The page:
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Anti-Bullying Demonstration in Claremont Draws Small, Hopeful Crowd

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Britta Greene
/
New Hampshire Public Radio

A handful of Claremont residents demonstrated outside the city’s high school Thursday, holding anti-bullying posters and asking students to sign a pledge stating they won’t bully in the future.

The demonstration comes after a highly publicized incident earlier this fall in which a young boy was allegedly attacked by local teenagers. The boy’s family says he was left to hang by a rope and nearly died.

Among the sign-holders were two parents who said they recently pulled their kids out of city schools because of bullying concerns.  One of those parents, Cassie Burke, said her 16-year-old daughter has been bullied since middle school. “She’s been physically abused by peers,” she said. “She’s even been told to kill herself.”

This year, Burke said, they’ve had enough. Her daughter, home from school while they look at other options for her education, joined her mom at the demonstration.

The alleged attack earlier this fall received headlines nationwide. A police investigation is ongoing, and the Claremont school district is reviewing its anti-discrimination policies and curricula.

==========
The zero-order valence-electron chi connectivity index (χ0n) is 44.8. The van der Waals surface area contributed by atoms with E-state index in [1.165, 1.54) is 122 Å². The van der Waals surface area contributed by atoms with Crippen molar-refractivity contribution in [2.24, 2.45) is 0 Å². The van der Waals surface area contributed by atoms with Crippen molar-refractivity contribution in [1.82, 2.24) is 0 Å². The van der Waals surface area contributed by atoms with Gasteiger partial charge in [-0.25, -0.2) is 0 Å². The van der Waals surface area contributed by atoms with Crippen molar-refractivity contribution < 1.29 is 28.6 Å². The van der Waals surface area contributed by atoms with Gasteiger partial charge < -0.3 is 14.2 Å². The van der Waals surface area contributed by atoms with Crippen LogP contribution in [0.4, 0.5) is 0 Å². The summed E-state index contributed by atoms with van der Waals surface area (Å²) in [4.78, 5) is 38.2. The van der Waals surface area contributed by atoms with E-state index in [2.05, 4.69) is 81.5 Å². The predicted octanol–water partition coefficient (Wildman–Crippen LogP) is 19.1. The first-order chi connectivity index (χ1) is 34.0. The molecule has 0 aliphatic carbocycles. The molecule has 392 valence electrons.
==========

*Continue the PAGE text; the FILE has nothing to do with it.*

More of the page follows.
Parents of one of the teenagers involved told Newsweek that the incident was a tragic accident. The kids were just playing around, they said.

But many Claremont residents say bullying has long been an issue in the city.

Claremont resident Erica Sweetser organized the event Thursday. She said, with all that's been going on, she wanted to take a stand, to show that the community cares. “I’m sick of hearing everyone say somebody else should do something,” she said.

Burke said she's hoping all the publicity spurs some real change at the local level. “I think that there always has to be a negative that brings a positive,” she said.

She and her daughter were standing together, holding posters, when her daughter spotted one of her bullies coming their way.

“You can go hide,” she said to her daughter. “I’m going right up to him. I want him to sign this.”

The boy and his friends signed the pledge, laughing, and continued down the street.

Asked whether she thinks anything will change, now that they have something in writing, Burke’s daughter said: probably not.

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